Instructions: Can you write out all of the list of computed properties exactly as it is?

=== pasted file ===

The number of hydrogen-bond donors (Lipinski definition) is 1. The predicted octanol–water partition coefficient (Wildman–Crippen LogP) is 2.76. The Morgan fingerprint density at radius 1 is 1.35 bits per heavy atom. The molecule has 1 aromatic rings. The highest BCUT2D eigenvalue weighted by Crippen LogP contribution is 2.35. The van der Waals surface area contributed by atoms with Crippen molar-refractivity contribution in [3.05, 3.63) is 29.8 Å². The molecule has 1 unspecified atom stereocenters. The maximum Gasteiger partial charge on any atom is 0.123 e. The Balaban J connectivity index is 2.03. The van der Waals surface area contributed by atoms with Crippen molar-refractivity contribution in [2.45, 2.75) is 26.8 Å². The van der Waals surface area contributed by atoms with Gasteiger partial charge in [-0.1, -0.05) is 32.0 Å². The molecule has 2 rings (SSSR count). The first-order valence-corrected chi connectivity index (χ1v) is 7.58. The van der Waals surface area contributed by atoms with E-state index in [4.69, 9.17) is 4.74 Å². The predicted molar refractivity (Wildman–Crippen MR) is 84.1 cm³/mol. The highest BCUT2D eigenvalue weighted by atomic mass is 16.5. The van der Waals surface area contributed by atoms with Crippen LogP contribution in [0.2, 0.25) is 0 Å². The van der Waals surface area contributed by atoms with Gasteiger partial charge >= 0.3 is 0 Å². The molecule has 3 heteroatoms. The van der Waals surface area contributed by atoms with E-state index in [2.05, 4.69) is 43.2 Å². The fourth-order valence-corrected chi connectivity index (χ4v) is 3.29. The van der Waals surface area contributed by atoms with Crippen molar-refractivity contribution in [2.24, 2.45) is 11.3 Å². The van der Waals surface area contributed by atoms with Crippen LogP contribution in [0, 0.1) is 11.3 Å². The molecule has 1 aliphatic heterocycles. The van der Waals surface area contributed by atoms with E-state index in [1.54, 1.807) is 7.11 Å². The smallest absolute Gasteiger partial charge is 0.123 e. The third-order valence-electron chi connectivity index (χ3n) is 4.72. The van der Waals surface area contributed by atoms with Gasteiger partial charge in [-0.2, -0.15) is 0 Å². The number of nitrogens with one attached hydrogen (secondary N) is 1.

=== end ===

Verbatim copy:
The number of hydrogen-bond donors (Lipinski definition) is 1. The predicted octanol–water partition coefficient (Wildman–Crippen LogP) is 2.76. The Morgan fingerprint density at radius 1 is 1.35 bits per heavy atom. The molecule has 1 aromatic rings. The highest BCUT2D eigenvalue weighted by Crippen LogP contribution is 2.35. The van der Waals surface area contributed by atoms with Crippen molar-refractivity contribution in [3.05, 3.63) is 29.8 Å². The molecule has 1 unspecified atom stereocenters. The maximum Gasteiger partial charge on any atom is 0.123 e. The Balaban J connectivity index is 2.03. The van der Waals surface area contributed by atoms with Crippen molar-refractivity contribution in [2.45, 2.75) is 26.8 Å². The van der Waals surface area contributed by atoms with Gasteiger partial charge in [-0.1, -0.05) is 32.0 Å². The molecule has 2 rings (SSSR count). The first-order valence-corrected chi connectivity index (χ1v) is 7.58. The van der Waals surface area contributed by atoms with E-state index in [4.69, 9.17) is 4.74 Å². The predicted molar refractivity (Wildman–Crippen MR) is 84.1 cm³/mol. The highest BCUT2D eigenvalue weighted by atomic mass is 16.5. The van der Waals surface area contributed by atoms with Crippen LogP contribution in [0.2, 0.25) is 0 Å². The van der Waals surface area contributed by atoms with Gasteiger partial charge >= 0.3 is 0 Å². The molecule has 3 heteroatoms. The van der Waals surface area contributed by atoms with E-state index in [2.05, 4.69) is 43.2 Å². The fourth-order valence-corrected chi connectivity index (χ4v) is 3.29. The van der Waals surface area contributed by atoms with Crippen molar-refractivity contribution in [2.24, 2.45) is 11.3 Å². The van der Waals surface area contributed by atoms with Crippen LogP contribution in [0, 0.1) is 11.3 Å². The molecule has 1 aliphatic heterocycles. The van der Waals surface area contributed by atoms with E-state index in [1.54, 1.807) is 7.11 Å². The smallest absolute Gasteiger partial charge is 0.123 e. The third-order valence-electron chi connectivity index (χ3n) is 4.72. The van der Waals surface area contributed by atoms with Gasteiger partial charge in [-0.2, -0.15) is 0 Å². The number of nitrogens with one attached hydrogen (secondary N) is 1.